Trader’s thoughts – bullishness cools on sour trade-war headlines
It's a very headline driven market currently, and the finger is being pointed to news that the US and China are squabbling over intellectual property protections as the cause for the cooler sentiment.
The ASX200 was sold into the close on a day where the market's bullishness stalled. Nevertheless, the index ended the day in the green, adding 10 points. It's a very headline driven market currently, and the finger is being pointed to news that the US and China are squabbling over intellectual property protections as the cause for the cooler sentiment. US markets were closed for the Martin Luther King Day public holiday, so the lack of tradeable information probably hindered the market too. But almost universally yesterday, financial markets traded on markedly lower activity. The ultimate result was an overall down day for stocks, a mixed day for bonds, a tinge of a bid for safe-haven currencies, while commodities were higher underpinned by well-supported oil prices.
SPI futures are positioned for the ASX200 to open flat-to-very-slightly-higher come today's open. It's a resilient market at present, with the trend line derived from recent lows looking clean and dutifully respected. The bulls guided the-200 above the 5900-mark for the first time in roughly two months yesterday. As widely expected, the market met resistance at the index's 200-day EMA around 5909 during intraday trade, registering a daily high only a skerrick above that point. Yesterday’s daily candle indicates one slightly more vulnerable to bearish control in the very short-term: the sellers overwhelmed the buyers into the back end of the day, bringing about a close in the green, but well-off the day's high.
Sifting through the ASX on a sector-by-sector basis, and the activity in the market indicates the burgeoning hope and bullishness of traders. Year-to-date, the energy sector has paced the gains, led naturally by oil’s recent recovery. While the high-multiple information technology and health care sectors, and the growth-sensitive consumer discretionary sector, also sits high on the table of year-to-date returns. Perhaps unlike US equity markets, the buying in Australian equities lacks evidence of deep conviction, as revealed by relatively lower breadth and volumes so far this year. Regardless, this phenomenon could be waved-off as reflecting normal trading dynamics: January tends to be a month of lower activity when compared to other stages of the year.
Brexit developments were high on the agenda overnight. Following the profound defeat in last week’s “meaningful vote”, UK Prime Minister Theresa May delivered to the House of Commons her amended vision for a way forward for Brexit. Maybe to the chagrin of traders, little of substance again could be gleaned from the UK House of Commons. The spectacle displayed the same partisanship, gridlock and frustration exhibited last week. Despite this, the Sterling maintained its recent rally and the yield on UK 10 Year Gilts stayed above the 1.3 per cent. Markets still hold the belief that the political dysfunction will force an extension of Article 50 and a delay of Brexit; or even another referendum, with recent polling suggesting a victory to the Bremainers.in such an event.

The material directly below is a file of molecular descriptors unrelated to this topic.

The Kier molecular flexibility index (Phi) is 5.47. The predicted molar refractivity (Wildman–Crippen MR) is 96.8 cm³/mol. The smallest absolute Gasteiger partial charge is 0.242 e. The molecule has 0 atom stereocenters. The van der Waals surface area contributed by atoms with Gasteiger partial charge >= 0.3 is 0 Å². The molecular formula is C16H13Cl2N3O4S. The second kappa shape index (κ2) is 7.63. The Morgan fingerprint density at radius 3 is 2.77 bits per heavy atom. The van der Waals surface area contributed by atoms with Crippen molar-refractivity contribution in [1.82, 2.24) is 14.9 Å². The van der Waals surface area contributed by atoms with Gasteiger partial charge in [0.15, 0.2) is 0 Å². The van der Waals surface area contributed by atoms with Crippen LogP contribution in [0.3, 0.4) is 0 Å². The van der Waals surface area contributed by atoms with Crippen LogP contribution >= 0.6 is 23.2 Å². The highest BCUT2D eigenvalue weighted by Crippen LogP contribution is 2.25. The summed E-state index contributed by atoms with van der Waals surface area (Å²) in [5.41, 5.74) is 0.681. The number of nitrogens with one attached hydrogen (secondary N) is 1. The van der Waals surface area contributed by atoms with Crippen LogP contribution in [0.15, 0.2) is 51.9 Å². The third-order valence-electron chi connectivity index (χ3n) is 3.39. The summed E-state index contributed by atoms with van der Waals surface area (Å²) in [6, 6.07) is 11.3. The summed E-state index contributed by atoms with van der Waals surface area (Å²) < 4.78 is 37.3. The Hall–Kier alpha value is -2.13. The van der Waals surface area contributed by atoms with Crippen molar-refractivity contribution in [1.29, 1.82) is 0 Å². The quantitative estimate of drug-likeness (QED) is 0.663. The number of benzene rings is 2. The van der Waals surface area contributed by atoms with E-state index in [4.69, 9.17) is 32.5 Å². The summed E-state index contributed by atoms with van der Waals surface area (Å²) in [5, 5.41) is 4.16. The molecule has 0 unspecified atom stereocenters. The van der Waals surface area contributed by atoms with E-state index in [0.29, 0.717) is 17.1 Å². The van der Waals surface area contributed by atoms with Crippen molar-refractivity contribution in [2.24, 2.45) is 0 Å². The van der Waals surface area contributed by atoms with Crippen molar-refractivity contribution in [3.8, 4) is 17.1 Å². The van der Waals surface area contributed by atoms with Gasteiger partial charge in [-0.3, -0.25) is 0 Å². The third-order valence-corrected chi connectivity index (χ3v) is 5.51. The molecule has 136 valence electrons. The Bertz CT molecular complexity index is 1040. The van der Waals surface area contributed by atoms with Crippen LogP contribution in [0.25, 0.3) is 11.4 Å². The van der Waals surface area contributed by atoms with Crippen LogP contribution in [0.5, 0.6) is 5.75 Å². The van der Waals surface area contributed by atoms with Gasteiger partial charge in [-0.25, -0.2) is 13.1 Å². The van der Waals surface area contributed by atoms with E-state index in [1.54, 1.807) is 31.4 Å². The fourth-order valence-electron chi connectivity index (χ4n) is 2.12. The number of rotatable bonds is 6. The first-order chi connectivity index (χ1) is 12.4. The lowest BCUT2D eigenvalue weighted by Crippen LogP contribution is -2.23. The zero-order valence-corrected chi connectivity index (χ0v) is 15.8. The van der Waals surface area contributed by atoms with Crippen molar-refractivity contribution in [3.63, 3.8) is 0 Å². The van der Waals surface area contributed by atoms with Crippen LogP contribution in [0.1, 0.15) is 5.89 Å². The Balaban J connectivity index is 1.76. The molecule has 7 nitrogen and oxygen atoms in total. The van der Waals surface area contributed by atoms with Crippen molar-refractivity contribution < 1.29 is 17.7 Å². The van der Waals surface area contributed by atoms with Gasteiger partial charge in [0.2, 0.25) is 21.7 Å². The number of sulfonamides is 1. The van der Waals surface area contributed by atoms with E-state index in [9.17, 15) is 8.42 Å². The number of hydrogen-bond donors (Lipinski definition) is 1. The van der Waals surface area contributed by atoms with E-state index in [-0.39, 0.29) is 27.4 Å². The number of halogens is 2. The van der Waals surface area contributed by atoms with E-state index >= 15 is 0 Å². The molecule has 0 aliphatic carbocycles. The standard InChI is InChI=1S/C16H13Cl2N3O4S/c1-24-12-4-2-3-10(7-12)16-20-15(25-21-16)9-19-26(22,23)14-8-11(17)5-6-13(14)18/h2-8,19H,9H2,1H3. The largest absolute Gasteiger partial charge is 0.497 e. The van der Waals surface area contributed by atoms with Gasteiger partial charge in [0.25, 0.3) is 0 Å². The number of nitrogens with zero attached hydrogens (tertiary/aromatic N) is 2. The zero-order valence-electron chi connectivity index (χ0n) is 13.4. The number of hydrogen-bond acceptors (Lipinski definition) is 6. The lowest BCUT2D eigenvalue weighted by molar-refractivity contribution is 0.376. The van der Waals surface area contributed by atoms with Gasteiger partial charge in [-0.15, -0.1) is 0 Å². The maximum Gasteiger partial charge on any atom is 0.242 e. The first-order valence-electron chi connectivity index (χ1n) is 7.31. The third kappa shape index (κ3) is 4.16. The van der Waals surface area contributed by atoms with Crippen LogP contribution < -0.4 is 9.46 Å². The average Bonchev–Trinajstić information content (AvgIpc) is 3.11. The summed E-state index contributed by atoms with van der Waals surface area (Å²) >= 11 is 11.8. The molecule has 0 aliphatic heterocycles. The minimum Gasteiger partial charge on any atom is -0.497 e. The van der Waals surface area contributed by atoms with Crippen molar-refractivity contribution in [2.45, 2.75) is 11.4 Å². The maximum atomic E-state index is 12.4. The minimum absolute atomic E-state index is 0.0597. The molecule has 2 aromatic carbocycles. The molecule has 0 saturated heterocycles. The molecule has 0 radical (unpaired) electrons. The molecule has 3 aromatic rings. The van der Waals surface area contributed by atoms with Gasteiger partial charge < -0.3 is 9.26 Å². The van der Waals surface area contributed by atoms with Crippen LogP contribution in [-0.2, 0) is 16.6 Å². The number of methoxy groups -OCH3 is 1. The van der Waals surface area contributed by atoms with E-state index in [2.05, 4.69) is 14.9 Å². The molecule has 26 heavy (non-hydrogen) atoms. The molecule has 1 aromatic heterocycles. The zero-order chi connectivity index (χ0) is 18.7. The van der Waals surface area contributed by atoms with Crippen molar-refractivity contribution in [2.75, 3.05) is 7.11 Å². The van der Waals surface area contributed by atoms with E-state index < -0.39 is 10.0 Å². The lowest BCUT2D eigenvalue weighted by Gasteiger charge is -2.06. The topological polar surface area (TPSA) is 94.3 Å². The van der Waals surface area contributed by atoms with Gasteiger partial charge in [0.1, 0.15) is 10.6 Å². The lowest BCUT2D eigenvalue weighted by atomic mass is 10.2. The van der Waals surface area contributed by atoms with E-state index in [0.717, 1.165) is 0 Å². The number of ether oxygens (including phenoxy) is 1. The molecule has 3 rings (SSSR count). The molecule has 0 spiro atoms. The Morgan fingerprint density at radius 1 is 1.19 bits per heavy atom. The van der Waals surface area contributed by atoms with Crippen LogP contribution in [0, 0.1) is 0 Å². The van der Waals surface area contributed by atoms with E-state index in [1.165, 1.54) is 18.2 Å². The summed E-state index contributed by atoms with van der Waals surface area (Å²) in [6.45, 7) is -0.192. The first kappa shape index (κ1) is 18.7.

Turning attention to global-macro themes in the past 24-hours, and the most watched fundamental news was China’s economic data-dump yesterday. In the lead-up, it was a potential make-or-break situation for growth-sentiment, and a potentially pivotal set of numbers for the global growth outlook for early 2019. Lo and behold, despite the high anticipation, upon their release, little came from the data. As far as traders were concerned, the figures received came-in at expectation: China’s economy is slowing (GDP printed 6.4 per cent) but at a rate that was already implied in market pricing. There wasn’t much of a kick-up in many parts of the market after the news. Chinese stocks rallied half-a-per cent, bonds fell slightly, and the Yuan dipped – though that may be due to a stronger USD.
The news pertaining to global growth that proved of greater import was the IMF’s downgrade of its expectations for global GDP in 2019. It’s the second downgrade in three months from the institution, and this time highlighted the impact of Europe’s economic slow-down as being a major cause for concern. Of course, the trade-war has been highlighted as a drag too – Europe’s troubles could well be tied back to that issue, anyway. The drop in the continents economic activity poses challenges for European and global policy makers, as the ECB fights to normalize its monetary policy settings. As it stands, markets are still pricing in a 35 per cent of a rate hike from the ECB this year, but the odds are progressively diminishing.
It bares reminding that as a bloc, the Eurozone economy constitutes comparable economic output to the US. A slowdown in Europe will be a considerable drag on the global economy. World leaders gather in Davos beginning tomorrow and the subject-matter will be high on the agenda, along with the trade-war and tighter global monetary policy. How the economic and financial elite broach these issues will be closely watched by market participants. Financial markets at the core are being dictated still by concerns relating to a drop-off in global economic growth, coupled with the impacts of potentially tighter global monetary policy settings. Language will be scrupulously analysed by traders as world leaders speak – maybe in search for a market moving headline or two – with sentiment liable to swaying on what and how something is said.
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